How can we find who owns an old book's copyright today, especially if the publishing company who printed said book no longer exists? This would also apply for other (non-book) publications.

  • 1
    According to the French Wikipedia, Gauthier-Villars was bought by Dunod in 1971. Dunod is now part of the Hachette group. Is the copyright held by the publisher rather than the author for the book? – mkennedy Aug 6 '14 at 21:45
  • 3
    It's not really clear to me how this is about academia as defined in the help center; this seems to be a general question about books and copyright (not specifically about copyright of academic works; there's no difference between academic and non-academic books in the context of this question) – ff524 Aug 6 '14 at 21:49
  • @mkennedy: Thanks. The book I'm inquiring about was published in France in 1923, and the author is dead. If it were published in 1924 or later, it might have been in the public domain (at least in the US; cf. this). – Geremia Aug 6 '14 at 22:01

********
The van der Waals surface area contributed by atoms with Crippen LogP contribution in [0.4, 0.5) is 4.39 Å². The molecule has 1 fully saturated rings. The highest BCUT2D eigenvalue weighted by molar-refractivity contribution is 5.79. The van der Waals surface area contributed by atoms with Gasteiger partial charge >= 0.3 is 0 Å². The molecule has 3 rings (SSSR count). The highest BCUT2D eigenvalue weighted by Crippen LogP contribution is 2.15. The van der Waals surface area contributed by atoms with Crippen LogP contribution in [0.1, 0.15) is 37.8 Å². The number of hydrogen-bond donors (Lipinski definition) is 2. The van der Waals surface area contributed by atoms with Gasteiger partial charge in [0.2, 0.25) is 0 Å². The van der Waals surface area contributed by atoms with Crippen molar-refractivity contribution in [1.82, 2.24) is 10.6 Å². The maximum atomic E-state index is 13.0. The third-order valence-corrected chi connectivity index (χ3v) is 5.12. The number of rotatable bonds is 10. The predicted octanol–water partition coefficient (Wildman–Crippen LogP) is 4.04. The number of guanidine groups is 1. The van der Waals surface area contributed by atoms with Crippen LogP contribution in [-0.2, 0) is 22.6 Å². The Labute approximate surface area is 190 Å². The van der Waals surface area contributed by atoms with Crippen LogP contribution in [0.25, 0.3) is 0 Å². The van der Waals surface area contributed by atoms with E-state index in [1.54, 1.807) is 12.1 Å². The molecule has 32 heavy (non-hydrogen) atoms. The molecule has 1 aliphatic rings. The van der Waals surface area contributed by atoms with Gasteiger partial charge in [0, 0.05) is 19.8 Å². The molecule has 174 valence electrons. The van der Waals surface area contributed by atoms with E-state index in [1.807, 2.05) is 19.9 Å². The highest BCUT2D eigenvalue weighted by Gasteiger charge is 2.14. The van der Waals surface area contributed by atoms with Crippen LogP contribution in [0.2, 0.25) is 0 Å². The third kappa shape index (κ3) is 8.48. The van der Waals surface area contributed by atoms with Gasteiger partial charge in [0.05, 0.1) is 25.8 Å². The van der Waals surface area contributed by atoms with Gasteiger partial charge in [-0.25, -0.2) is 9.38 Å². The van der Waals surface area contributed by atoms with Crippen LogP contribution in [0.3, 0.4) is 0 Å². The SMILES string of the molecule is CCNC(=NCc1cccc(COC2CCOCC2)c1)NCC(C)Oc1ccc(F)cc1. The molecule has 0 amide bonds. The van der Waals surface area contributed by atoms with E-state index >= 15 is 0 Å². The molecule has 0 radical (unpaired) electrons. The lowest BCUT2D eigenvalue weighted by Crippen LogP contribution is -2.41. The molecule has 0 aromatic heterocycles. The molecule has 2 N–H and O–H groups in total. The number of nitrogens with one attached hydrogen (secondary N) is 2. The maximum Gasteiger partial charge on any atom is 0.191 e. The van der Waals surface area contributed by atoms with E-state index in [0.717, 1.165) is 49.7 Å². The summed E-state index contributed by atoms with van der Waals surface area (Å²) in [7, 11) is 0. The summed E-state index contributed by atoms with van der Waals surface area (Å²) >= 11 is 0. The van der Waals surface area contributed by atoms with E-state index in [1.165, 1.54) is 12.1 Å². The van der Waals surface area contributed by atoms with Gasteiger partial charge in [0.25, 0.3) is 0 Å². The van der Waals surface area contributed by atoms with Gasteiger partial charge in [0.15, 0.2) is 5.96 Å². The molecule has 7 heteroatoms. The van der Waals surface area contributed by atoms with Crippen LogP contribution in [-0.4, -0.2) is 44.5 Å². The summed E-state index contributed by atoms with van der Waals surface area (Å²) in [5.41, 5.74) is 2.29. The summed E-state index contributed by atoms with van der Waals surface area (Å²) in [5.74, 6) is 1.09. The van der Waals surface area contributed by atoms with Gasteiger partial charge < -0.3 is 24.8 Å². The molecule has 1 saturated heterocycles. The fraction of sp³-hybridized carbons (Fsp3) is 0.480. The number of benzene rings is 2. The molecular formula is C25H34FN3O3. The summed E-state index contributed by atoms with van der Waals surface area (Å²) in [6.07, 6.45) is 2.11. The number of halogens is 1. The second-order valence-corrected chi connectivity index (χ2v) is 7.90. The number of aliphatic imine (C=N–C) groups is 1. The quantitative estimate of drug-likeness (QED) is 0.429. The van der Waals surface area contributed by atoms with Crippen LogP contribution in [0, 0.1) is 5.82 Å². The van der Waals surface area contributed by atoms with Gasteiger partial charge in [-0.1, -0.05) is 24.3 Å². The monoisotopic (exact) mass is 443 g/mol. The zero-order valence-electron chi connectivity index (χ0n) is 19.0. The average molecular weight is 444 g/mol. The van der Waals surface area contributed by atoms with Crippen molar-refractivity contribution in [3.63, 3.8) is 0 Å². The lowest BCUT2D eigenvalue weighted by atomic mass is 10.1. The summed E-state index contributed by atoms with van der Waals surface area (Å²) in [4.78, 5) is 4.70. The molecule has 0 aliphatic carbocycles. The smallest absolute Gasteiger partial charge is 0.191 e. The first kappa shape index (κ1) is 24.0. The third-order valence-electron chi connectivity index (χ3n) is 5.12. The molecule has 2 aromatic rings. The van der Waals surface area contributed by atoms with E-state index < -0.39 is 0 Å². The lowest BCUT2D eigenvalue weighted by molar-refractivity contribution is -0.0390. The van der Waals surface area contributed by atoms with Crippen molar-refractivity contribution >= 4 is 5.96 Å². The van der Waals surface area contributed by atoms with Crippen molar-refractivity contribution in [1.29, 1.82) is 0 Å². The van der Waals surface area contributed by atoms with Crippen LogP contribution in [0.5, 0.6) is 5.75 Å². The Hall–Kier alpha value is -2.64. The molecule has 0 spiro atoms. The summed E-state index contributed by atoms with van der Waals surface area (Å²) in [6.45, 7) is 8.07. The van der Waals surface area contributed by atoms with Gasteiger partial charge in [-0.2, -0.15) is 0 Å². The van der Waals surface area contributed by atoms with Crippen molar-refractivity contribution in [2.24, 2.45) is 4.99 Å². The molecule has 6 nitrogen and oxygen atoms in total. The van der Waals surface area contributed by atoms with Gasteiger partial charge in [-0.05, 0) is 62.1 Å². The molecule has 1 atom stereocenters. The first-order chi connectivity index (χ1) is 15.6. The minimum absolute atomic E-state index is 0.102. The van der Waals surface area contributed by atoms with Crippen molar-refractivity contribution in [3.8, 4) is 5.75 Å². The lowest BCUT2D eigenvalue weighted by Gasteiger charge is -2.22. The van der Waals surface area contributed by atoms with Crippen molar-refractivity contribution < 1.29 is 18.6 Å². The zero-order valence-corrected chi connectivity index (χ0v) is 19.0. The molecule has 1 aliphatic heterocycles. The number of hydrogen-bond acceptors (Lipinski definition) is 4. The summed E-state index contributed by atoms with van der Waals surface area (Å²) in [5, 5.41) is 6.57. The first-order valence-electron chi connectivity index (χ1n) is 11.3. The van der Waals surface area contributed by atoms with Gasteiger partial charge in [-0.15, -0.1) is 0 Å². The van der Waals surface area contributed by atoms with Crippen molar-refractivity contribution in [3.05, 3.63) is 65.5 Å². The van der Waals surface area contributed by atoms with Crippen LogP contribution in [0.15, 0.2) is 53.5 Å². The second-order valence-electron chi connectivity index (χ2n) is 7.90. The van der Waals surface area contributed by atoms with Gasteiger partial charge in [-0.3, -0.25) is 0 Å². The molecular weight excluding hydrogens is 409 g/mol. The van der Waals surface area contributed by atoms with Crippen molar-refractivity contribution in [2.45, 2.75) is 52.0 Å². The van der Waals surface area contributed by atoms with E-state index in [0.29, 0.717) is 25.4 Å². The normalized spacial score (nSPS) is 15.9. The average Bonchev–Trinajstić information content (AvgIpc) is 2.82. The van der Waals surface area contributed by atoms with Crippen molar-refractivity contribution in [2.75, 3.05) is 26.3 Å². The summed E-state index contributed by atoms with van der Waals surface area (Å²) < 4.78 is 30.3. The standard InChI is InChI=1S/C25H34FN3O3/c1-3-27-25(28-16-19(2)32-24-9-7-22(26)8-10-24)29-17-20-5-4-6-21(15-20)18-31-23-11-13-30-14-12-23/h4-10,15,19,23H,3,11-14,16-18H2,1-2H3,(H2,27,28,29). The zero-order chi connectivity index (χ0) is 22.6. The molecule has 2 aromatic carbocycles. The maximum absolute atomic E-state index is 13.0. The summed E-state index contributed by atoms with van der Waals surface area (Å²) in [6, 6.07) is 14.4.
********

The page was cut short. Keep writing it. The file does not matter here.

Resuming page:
• Some things that might help: If the author died more than X years ago (where X depends on the legislation), it might be public domain. Also, it may be an orphan work, which would allow you to do certain things with it. – Wrzlprmft Aug 7 '14 at 6:54
  • 1
    Different countries have different laws. For US law, see copyright.cornell.edu/resources/publicdomain.cfm . For a database of renewals in the US, see comminfo.rutgers.edu/~lesk/copyrenew.html . – Ben Crowell Aug 7 '14 at 15:17

Columbia University Libraries has a helpful document that provides guidance on determining the copyright status of books published in the United States. The guide provides links to online resources to allow you to determine the copyright holder.

Researching the Copyright Status of a Book: Protected or Public Domain?

A project of the Copyright Advisory Office Columbia University Libraries
Kenneth D. Crews, Director


Your Answer

By clicking “Post Your Answer”, you agree to our terms of service, privacy policy and cookie policy

Not the answer you're looking for? Browse other questions tagged or ask your own question.